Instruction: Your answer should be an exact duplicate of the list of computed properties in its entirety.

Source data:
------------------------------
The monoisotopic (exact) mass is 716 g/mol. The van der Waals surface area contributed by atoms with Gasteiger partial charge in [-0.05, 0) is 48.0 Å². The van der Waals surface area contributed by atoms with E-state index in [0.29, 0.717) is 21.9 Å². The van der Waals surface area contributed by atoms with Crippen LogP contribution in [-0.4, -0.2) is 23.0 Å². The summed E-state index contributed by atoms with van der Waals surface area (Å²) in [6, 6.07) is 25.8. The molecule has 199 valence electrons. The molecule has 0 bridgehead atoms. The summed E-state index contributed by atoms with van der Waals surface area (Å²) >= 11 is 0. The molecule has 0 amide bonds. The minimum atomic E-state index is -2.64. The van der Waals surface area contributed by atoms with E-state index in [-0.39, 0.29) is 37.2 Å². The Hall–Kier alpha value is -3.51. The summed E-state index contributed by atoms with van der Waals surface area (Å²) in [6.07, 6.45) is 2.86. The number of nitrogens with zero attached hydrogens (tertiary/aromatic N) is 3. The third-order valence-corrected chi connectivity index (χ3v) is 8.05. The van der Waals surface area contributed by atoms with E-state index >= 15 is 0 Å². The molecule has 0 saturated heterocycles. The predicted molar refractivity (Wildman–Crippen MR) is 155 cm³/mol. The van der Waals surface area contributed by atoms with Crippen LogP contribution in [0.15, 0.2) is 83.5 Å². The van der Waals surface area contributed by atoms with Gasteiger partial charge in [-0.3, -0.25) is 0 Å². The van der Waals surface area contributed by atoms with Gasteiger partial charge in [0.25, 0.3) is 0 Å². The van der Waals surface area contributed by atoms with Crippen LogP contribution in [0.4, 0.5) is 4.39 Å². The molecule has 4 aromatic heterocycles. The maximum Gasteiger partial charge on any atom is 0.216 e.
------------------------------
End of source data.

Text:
The monoisotopic (exact) mass is 716 g/mol. The van der Waals surface area contributed by atoms with Gasteiger partial charge in [-0.05, 0) is 48.0 Å². The van der Waals surface area contributed by atoms with E-state index in [0.29, 0.717) is 21.9 Å². The van der Waals surface area contributed by atoms with Crippen LogP contribution in [-0.4, -0.2) is 23.0 Å². The summed E-state index contributed by atoms with van der Waals surface area (Å²) in [6, 6.07) is 25.8. The molecule has 199 valence electrons. The molecule has 0 bridgehead atoms. The summed E-state index contributed by atoms with van der Waals surface area (Å²) >= 11 is 0. The molecule has 0 amide bonds. The minimum atomic E-state index is -2.64. The van der Waals surface area contributed by atoms with E-state index in [-0.39, 0.29) is 37.2 Å². The Hall–Kier alpha value is -3.51. The summed E-state index contributed by atoms with van der Waals surface area (Å²) in [6.07, 6.45) is 2.86. The number of nitrogens with zero attached hydrogens (tertiary/aromatic N) is 3. The third-order valence-corrected chi connectivity index (χ3v) is 8.05. The van der Waals surface area contributed by atoms with E-state index >= 15 is 0 Å². The molecule has 0 saturated heterocycles. The predicted molar refractivity (Wildman–Crippen MR) is 155 cm³/mol. The van der Waals surface area contributed by atoms with Crippen LogP contribution in [0.15, 0.2) is 83.5 Å². The van der Waals surface area contributed by atoms with Gasteiger partial charge in [-0.3, -0.25) is 0 Å². The van der Waals surface area contributed by atoms with Gasteiger partial charge in [0.25, 0.3) is 0 Å². The van der Waals surface area contributed by atoms with Crippen LogP contribution in [0.4, 0.5) is 4.39 Å². The molecule has 4 aromatic heterocycles. The maximum Gasteiger partial charge on any atom is 0.216 e.